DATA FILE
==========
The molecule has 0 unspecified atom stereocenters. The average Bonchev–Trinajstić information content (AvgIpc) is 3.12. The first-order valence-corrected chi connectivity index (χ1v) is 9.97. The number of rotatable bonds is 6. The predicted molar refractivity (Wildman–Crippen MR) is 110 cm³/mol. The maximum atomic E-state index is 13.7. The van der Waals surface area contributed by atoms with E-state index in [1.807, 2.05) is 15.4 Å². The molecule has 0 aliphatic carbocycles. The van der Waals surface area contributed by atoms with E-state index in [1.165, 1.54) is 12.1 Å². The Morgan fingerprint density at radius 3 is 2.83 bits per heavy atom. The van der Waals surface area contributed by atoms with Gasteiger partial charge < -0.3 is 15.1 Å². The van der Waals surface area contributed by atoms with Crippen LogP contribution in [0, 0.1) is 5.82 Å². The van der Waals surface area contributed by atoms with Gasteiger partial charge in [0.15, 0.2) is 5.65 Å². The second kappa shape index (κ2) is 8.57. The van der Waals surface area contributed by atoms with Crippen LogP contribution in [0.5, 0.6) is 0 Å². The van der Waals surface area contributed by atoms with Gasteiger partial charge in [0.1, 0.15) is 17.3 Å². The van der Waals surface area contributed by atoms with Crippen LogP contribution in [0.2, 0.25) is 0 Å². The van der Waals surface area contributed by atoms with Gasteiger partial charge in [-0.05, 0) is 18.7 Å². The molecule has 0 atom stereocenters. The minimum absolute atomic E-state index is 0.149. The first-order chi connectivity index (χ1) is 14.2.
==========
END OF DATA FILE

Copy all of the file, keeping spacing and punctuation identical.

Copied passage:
The molecule has 0 unspecified atom stereocenters. The average Bonchev–Trinajstić information content (AvgIpc) is 3.12. The first-order valence-corrected chi connectivity index (χ1v) is 9.97. The number of rotatable bonds is 6. The predicted molar refractivity (Wildman–Crippen MR) is 110 cm³/mol. The maximum atomic E-state index is 13.7. The van der Waals surface area contributed by atoms with E-state index in [1.807, 2.05) is 15.4 Å². The molecule has 0 aliphatic carbocycles. The van der Waals surface area contributed by atoms with E-state index in [1.165, 1.54) is 12.1 Å². The Morgan fingerprint density at radius 3 is 2.83 bits per heavy atom. The van der Waals surface area contributed by atoms with Gasteiger partial charge < -0.3 is 15.1 Å². The van der Waals surface area contributed by atoms with Crippen LogP contribution in [0, 0.1) is 5.82 Å². The van der Waals surface area contributed by atoms with Gasteiger partial charge in [0.15, 0.2) is 5.65 Å². The second kappa shape index (κ2) is 8.57. The van der Waals surface area contributed by atoms with Crippen LogP contribution in [0.5, 0.6) is 0 Å². The van der Waals surface area contributed by atoms with Gasteiger partial charge in [0.1, 0.15) is 17.3 Å². The van der Waals surface area contributed by atoms with Crippen LogP contribution in [0.2, 0.25) is 0 Å². The van der Waals surface area contributed by atoms with Gasteiger partial charge in [-0.05, 0) is 18.7 Å². The molecule has 0 atom stereocenters. The minimum absolute atomic E-state index is 0.149. The first-order chi connectivity index (χ1) is 14.2.